A few years ago my father and I were in an argument and he said to me, “You are like the sun. Beautiful. Warm. Necessary for life. But up close your intense energy and heat are deadly.”
I admit that I am a person of intense energy. For much of my life that energy has been useful—except when it hasn’t. And now, in this time of pandemic, it has surfaced many thorny questions. I have found myself more conflicted than ever before. Conflicted in my role as a wife and mother, the leader of an organization and as a citizen of my city. And conflicted by how to use that energy—when to channel it and push forward and when to pause to acknowledge what the world needs of me, and what I need for myself. What follows is an account of my personal struggle to answer the question: What am I called to do right now?
My energy is connected to both my trauma and my deeply knitted relationships. My initial trauma happened at birth. I came out of my mother’s womb not breathing and with a facial deformity. This scarred me in different ways throughout my life and was so traumatic for my parents that they decided my father would deliver my two younger siblings at home. While a bit of a renaissance man—a painter, poet, and master chess player—my father is a plumber by trade and said that delivering my siblings was just working with a different type of plumbing.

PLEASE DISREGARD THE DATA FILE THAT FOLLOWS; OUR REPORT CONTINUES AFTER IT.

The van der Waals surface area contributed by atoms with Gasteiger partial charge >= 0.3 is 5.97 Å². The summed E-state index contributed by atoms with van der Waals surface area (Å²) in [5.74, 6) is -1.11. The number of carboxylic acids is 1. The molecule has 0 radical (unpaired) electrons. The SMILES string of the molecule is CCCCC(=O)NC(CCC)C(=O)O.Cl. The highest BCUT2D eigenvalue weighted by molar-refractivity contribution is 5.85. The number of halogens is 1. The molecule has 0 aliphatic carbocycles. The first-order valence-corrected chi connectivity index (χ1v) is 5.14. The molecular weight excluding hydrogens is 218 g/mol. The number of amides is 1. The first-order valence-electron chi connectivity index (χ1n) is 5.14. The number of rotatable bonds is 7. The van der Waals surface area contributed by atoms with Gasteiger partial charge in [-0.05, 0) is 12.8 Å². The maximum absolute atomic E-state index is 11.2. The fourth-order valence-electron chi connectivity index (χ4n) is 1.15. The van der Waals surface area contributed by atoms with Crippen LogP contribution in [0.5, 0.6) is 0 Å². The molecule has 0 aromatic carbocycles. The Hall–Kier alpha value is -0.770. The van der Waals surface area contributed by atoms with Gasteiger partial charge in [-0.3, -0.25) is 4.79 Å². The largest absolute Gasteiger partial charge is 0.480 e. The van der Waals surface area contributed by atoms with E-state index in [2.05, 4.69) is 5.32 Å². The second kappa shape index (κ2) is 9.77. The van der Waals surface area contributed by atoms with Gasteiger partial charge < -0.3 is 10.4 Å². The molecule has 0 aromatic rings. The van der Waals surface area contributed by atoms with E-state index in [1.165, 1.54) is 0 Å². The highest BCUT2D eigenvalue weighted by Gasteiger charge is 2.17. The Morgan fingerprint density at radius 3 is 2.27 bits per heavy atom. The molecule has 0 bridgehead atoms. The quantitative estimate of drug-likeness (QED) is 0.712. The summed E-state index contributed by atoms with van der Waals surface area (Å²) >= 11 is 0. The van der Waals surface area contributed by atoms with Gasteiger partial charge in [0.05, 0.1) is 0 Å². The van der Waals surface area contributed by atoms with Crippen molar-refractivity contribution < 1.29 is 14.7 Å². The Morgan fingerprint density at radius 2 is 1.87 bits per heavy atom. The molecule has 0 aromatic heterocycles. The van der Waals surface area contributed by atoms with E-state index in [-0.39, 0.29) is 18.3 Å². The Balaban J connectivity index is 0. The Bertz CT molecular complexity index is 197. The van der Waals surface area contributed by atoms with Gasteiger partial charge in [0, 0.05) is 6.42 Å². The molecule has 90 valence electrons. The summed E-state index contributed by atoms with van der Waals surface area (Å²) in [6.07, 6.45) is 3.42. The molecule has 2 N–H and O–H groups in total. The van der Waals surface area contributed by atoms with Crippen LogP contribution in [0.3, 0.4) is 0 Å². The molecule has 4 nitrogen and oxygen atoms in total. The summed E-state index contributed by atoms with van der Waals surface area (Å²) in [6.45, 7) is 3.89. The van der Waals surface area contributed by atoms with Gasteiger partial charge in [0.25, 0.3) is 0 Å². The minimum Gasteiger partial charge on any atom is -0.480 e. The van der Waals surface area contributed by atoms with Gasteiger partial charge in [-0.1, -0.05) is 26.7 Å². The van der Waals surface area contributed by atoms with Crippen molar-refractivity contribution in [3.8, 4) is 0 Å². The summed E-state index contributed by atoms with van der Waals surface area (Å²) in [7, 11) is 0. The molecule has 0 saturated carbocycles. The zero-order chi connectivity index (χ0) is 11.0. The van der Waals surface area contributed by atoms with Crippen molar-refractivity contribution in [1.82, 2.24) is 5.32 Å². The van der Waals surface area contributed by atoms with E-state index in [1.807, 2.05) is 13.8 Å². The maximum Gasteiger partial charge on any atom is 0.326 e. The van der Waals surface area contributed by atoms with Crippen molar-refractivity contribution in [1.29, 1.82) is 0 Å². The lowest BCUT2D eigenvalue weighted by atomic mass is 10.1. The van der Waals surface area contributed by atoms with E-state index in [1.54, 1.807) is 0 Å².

Around my eighth birthday, I was kidnapped from my childhood home. A man entered my bedroom. I didn’t actually wake up until he had already carried me out my front door. I clearly remember the multicoloured pattern of my nightgown—the black, yellow, red, and green—his gun, and the blue car we drove off in. At some point I found the strength to tell this stranger that I forgave him. That Jesus forgave him.
He paused, opened the car door, and let me out. Alone and barefoot in the dark of night, I walked until I eventually found my way home. I entered the now unlocked front door of my house and went directly to my parents’ room to tell them what happened. They didn’t believe me. Understandably, they thought it was just a bad dream.